Some people, including the Shariah scholar wannabes, argued that what we do in Islamic finance is not really Islamic. All the products that we have today are merely replicating and copying conventional finance. To them, Islamic finance must be different in its entirety. It cannot carry the same value proposition as conventional finance. As a result, Islamic finance fails to be competitive and a real alternative to conventional finance in many jurisdictions. Malaysia is the one exception but these weird perceptions still exist.

In order to fully appreciate development and innovation in the industry we must shed our ignorance of Islamic finance and its history. We must understand that Islamic finance is nothing new. It’s at least 1,400 years old. It has been in existence since the advent of Islam and was seen throughout the various economically rich and powerful Islamic civilisations in history. It is impossible for Islamic finance to not have been transacted in one form or another during that period. It may not have been called Islamic banking or Islamic finance but it existed, otherwise, how could Islamic civilisations become the nexus of global trade and finance for close to a thousand years?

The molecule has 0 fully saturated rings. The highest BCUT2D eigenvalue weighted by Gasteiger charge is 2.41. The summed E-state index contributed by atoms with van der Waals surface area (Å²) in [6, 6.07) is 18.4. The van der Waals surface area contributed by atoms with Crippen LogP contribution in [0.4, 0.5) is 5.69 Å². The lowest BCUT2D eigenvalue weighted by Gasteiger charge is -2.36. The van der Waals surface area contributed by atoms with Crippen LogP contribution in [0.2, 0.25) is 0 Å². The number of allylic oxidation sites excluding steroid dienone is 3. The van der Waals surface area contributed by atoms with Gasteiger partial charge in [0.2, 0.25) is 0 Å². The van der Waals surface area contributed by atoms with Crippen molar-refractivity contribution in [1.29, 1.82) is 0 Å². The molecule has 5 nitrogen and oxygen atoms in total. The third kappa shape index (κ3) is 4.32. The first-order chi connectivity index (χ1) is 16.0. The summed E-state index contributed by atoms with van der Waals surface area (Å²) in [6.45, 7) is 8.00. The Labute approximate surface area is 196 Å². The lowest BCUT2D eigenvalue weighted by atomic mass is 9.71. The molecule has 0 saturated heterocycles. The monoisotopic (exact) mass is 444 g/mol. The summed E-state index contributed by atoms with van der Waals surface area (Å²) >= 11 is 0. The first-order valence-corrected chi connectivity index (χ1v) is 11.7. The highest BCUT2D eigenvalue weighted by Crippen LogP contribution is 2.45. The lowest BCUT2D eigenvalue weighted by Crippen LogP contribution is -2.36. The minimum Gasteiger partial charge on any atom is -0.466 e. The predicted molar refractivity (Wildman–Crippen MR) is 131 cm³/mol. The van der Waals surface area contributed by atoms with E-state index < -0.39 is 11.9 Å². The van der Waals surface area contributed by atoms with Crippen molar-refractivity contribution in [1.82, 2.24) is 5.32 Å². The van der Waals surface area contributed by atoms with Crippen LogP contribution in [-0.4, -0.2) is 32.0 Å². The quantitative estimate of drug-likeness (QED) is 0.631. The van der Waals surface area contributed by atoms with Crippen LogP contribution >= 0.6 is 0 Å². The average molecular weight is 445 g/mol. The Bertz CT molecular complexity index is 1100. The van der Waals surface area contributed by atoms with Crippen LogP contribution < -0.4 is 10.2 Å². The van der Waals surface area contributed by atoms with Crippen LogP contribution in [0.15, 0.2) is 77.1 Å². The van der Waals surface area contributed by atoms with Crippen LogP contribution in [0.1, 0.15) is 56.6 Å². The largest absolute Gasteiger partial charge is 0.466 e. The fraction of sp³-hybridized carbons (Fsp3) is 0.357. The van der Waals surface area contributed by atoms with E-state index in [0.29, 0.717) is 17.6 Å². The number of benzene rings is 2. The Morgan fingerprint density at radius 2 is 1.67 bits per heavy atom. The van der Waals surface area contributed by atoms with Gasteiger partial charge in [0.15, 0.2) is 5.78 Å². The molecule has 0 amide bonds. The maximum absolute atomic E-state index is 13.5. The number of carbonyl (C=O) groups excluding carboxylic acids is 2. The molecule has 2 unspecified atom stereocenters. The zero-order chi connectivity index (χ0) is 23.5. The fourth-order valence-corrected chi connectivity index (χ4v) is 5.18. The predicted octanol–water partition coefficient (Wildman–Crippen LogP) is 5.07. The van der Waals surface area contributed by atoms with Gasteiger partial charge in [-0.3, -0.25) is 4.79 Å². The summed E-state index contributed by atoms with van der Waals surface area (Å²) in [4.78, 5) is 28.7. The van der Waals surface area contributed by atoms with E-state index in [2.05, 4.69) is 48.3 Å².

Islamic finance was practised in several forms back then. There was the Mudharabah, murabahah, ijarah, wakaf, istisna and many more financial products that became the mainstay of commerce during that period. It is interesting to note that Islamic civilisation had developed most of the modern economic and financial theory that we know today.

A lot of financial products that we know today as conventional products such as debt/ fixed income papers or bonds, travellers cheques, registered shares, remittance, trade finance, and so on, were all developed and innovated by Islamic civilisations and later adopted by the conventional market.